Well before the sun finally broke through the cloudy and icy haze in Texas’ Rio Grande Valley last week, Dale Murden knew he was in for a bad spell.
After a few days of clearer skies and warmer weather let him assess the damage to his grapefruit orchard in Harlingen more closely, the South Texas citrus grower confirmed his fears.
“As time goes on, it’ll start to look worse,” said Murden, who is also the president of Hidalgo County-based Texas Citrus Mutual.
The winter storm that paralyzed Texas for days last week is going to have lasting effects on Murden and his fellow citrus growers in the Rio Grande Valley after the extended freeze killed millions of pounds of citrus. The storm also brought the state's dairy industry, concentrated in the Panhandle, to a near standstill when widespread power outages halted processing.
Though it’s still too early to put a dollar amount on the losses, industry leaders are urging patience as they try to restock grocery shelves.
“As a grower, I would appeal to consumers to stick with us and, when we do get back on the shelf, please support us,” Murden said.
The 20-year annual average for grapefruit produced in the Rio Grande Valley is about 460 million pounds, Murden said. More than half of this year’s yield will be lost after the storm, and Valencia oranges, which are considered late-season harvests, will be nearly a total loss, he added. The damages will extend into next year because the freeze also damaged citrus blooms that would become fruit for the next season’s harvest.
“This will last well into 2021 and 2022,” he said. “The ability for Texas grapefruit growers to get it to your shelf right now is zero until we start growing a crop.”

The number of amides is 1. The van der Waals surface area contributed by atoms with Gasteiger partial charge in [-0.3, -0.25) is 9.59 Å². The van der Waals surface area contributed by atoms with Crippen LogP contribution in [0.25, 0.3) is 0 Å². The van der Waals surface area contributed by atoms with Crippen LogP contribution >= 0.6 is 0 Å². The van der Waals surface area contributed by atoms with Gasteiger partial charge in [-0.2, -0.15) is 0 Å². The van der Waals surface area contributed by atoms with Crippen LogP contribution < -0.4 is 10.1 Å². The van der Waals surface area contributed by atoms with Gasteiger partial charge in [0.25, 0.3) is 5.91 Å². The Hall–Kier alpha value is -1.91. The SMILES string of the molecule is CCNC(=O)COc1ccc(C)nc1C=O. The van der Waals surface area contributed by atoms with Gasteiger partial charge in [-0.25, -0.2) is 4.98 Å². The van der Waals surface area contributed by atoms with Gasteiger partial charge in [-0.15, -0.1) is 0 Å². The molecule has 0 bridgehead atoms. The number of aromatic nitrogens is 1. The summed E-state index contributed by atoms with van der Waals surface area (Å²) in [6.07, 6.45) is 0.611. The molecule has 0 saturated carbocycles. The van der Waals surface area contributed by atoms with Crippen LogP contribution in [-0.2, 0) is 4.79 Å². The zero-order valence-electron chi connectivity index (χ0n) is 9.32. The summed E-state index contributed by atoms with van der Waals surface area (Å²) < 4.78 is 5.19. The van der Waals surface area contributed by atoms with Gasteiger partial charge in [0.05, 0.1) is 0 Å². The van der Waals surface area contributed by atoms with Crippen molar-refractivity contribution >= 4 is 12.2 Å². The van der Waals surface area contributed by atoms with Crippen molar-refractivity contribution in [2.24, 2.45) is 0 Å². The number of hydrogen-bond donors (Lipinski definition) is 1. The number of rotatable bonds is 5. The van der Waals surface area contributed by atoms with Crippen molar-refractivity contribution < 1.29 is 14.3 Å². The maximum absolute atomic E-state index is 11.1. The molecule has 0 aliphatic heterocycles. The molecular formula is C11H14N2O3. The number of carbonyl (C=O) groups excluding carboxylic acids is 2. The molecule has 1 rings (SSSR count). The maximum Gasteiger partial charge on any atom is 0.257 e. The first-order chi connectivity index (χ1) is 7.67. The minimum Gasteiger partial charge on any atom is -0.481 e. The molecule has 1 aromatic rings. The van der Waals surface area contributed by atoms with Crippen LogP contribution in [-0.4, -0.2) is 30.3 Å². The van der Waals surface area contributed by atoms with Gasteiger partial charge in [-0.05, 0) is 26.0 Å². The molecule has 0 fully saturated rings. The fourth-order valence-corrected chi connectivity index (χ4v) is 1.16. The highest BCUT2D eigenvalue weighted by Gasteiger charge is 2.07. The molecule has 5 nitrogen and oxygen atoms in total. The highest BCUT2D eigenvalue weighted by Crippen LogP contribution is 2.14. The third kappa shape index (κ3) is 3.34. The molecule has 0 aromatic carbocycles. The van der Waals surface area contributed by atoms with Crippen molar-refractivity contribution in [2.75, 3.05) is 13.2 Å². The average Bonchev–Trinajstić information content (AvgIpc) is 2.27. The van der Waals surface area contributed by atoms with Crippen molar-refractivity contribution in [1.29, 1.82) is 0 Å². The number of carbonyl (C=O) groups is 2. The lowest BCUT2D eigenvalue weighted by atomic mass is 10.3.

The effects on the state’s dairy industry will be shorter, but the duration will depend on how quickly milk and other products can be processed, said Darren Turley, the executive director of the Texas Association of Dairymen. Most of Texas’ livestock survived the harsh weather, he said, but a loss of power meant processing and production was at a standstill and will need time to recover.
Turley said Panhandle livestock are used to severe winter weather, "But our natural gas was turned off and so much of our processing relies on that.”
Turley said even though producers had to keep milking their cows — which stop producing if they're not milked regularly — thousands of loads of milk were lost because it couldn't be processed.
That means that milk and products like cream cheeses, ice cream and powdered milk will be hard to come by in some areas of the state, at least in the short term.
“Tomorrow, or in two days or whatever the schedule is, a truck will come and then it’ll empty again and it’ll be like that for some time until we get production met back up,” he said Monday. “The industry itself will feel it for some time.”
Texas beef and cattle production was largely spared. Although there was some loss of life of livestock, including calves, sheep and goats, the industry is expected to only feel short-term effects from the storm, said Gary Joiner, director of communications for the Texas Farm Bureau.
“There is enough supply in the chain to recover and to rebound from what was displaced [during the storm last week],” he said. “I think I can speak with confidence on the beef side that that should be replenished. Eggs and breads, those should also resume normal shelf capacities.”
As Texas elected officials continue to assess how to protect the electric grid from the next winter storm, Joiner said he hopes food security in Texas will stay at the forefront of the conversation.
In the past year, Texans "have seen two events in which food security became an issue at the grocery store," he said, referring to the storm and the COVID-19 pandemic. "It’s a small group of people producing an essential product for the remainder of the public and when small disruptions and small delays occur, everybody gets awakened to it.”
Quality journalism doesn't come free
Perhaps it goes without saying — but producing quality journalism isn't cheap. At a time when newsroom resources and revenue across the country are declining, The Texas Tribune remains committed to sustaining our mission: creating a more engaged and informed Texas with every story we cover, every event we convene and every newsletter we send. As a nonprofit newsroom, we rely on members to help keep our stories free and our events open to the public. Do you value our journalism? Show us with your support.